A Diary’s Promise, Extended

  • Mary Henley Rubio (Editor) and Elizabeth Waterston (Editor)
    The Complete Journals of L. M. Montgomery: The P. E. I. Years (1889-1900). Oxford University Press
Reviewed by Emily Aoife Somers

The publication of the Selected Journals in the 1980s showed that those who had hastily applied the death of the author as a critical axiom may have done so prematurely. Lucy Maud Montgomery who, through a reception history had been both lionized and lampooned, was reconsidered through these autobiographical materials and their authorial self-reflections that so vehemently conflicted with status quo interpretations of her work that were often trite, cloying, and superficial.

Much of her readership, through the forces of market popularization and iconic status, had frequently held rather beatific opinions of this saint of the romantic island. But this initial effort at offering selections from Montgomery’s private writings instigated popular and scholarly revision because of its widened revelation of Montgomery’s own sense of herself, her literature, and her position as a beloved author. As this multi-volume series will further show, the imaginative appetites and emotional makeup of Montgomery were far more intricate and catalytic than either postage stamps or porcelain dolls could allow.

As striking as many of those passages were from the Selected Journals—particularly their earnest documentation of mental illness and the struggles of a woman author in a patriarchal publishing machine—apparently all had not been revealed. The introduction to this current volume now under review—the Complete Journals—makes clear that a massive amount of publishing interference from the highest ranks of editorial intervention entailed censorship and silencing of Montgomery’s posthumous voice. Selection involved censoring. As the press release to the Complete Journals even concedes, “The editors were instructed to excise anything that was not upbeat or did not ‘move the story along’ [of] . . . . a fun loving, simple country girl. The unabridged, journal, however, reveals something quite different.” Who had instructed and why?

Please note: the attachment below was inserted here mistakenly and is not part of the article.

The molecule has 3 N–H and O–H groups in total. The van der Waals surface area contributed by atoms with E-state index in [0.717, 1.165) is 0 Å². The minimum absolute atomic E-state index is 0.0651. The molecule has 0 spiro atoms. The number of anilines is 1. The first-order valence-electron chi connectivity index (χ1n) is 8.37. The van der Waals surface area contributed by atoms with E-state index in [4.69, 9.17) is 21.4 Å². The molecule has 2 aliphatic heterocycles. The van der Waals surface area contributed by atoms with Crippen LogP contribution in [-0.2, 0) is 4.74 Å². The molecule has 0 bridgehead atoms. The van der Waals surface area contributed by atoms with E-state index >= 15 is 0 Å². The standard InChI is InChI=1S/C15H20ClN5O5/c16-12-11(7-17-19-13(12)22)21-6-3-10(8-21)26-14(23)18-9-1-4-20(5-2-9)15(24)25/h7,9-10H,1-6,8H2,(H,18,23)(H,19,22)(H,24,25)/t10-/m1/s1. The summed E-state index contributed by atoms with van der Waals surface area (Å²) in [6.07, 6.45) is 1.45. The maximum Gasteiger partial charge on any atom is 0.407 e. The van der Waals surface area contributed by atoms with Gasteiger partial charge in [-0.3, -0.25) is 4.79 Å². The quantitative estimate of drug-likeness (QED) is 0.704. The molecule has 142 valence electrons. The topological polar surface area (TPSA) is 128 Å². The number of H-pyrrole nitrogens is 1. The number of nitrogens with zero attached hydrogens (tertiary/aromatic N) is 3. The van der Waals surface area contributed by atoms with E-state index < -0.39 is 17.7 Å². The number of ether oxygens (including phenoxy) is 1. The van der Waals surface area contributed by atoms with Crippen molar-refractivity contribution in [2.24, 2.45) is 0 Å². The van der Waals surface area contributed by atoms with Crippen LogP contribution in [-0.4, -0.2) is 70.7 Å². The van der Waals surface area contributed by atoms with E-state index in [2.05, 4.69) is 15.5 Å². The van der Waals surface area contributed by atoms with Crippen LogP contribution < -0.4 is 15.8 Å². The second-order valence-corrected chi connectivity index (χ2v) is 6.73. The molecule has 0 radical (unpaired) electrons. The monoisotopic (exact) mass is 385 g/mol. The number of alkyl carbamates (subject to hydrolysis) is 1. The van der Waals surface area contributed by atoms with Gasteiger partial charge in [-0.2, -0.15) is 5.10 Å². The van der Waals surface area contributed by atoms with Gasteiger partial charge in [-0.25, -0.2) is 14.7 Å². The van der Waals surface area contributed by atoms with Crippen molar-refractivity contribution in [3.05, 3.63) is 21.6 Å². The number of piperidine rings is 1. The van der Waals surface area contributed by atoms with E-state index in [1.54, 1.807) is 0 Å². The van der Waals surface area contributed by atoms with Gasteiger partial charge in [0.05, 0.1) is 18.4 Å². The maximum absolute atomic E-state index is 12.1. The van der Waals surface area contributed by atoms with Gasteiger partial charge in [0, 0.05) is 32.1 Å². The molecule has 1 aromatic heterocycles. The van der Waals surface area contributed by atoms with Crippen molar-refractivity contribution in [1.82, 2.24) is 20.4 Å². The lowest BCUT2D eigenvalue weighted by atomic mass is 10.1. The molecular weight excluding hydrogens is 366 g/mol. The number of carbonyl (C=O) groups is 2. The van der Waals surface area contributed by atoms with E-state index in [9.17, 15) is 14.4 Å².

So this current project—the publication of the entirety of her journals—seeks to make amends for the previously intrusive reduction of her voice by various powers who wanted a pure, parsimonious version of Montgomery’s mental makeup. And the current results are striking.

Rubio and Waterston, aided with advances in digital page design, have sought as faithfully as possible to produce an accurate facsimile of Montgomery’s text. The most noteworthy feature of this effort is the visual dimension: Montgomery had an intensely photographic sensibility, as well as a collage approach to compiling her personal notes. Previously, the Selected Journals followed the custom of the time by including a brief number of selections of these as plate inserts. However, the Complete volumes restore all of the visual material